Artificial intelligence is transforming Google’s yellow sticky note app, Google Keep into an indispensable peripheral to your own mind.
By Mike Elgan
Google Keep is probably the best Google service that most people don’t use.
Services like Keep, Evernote and Microsoft OneNote are often called “note-taking apps.” But it’s an obsolete label. They’ve grown beyond their roots, now offering collaborative workflow, reminders, checklists, geofencing, optical character recognition, voice transcription, sketching and more.
A few years ago, I would have recommended Evernote. But over the summer, Evernote took a wrong turn. The company changed its pricing structure in a way that practically forces users to pay or quit. Specifically, Evernote added limitations to the free version, called Evernote Basic. It’s now accessible via a maximum of two devices per year — a total deal-killer, as far as I’m concerned. They limit uploads to 60 megabytes per month, which is absurdly low. And they raised prices on premium tiers. The paid versions of Evernote now cost $34.99, $69.99 and $120 per year.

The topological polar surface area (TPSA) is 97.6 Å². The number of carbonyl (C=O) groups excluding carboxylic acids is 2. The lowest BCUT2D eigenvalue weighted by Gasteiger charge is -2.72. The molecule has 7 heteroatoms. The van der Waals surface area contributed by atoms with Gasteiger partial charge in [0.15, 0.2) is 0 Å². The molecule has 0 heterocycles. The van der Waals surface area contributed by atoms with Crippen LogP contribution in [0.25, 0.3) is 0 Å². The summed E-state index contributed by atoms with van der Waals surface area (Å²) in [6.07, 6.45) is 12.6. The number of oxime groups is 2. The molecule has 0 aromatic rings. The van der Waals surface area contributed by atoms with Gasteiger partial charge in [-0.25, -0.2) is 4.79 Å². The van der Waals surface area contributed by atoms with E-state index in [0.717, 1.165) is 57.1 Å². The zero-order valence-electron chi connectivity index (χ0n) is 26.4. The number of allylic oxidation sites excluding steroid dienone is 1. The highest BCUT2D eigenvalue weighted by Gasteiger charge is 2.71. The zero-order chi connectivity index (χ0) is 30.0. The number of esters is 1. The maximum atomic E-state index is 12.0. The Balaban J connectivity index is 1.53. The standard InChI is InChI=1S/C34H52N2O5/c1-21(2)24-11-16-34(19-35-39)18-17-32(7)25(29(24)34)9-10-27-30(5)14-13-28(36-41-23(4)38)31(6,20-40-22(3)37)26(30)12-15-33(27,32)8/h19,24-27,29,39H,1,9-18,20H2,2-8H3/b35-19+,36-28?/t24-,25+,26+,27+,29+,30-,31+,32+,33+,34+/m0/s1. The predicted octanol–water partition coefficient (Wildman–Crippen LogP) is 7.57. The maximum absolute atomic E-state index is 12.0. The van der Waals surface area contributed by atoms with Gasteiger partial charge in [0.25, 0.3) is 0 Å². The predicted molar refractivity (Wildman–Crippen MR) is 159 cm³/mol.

Microsoft OneNote is a great choice for people invested in the Microsoft world — Windows users who subscribe to Microsoft Office 365 or who carry a Windows Phone.
Apple Notes is rudimentary, but ideal for people who use a lot of Apple products but not many Google products and heavy Siri users who feel comfortable in the warm embrace of iCloud.
For most people, however, I recommend Google Keep, especially for anyone who uses the many products Keep integrates with. These include Chrome, Calendar, Gmail, Photos, Drive, Docs, Google Now, Google Assistant and Google Home. The integration of Keep with these other apps is powerful stuff. Read more…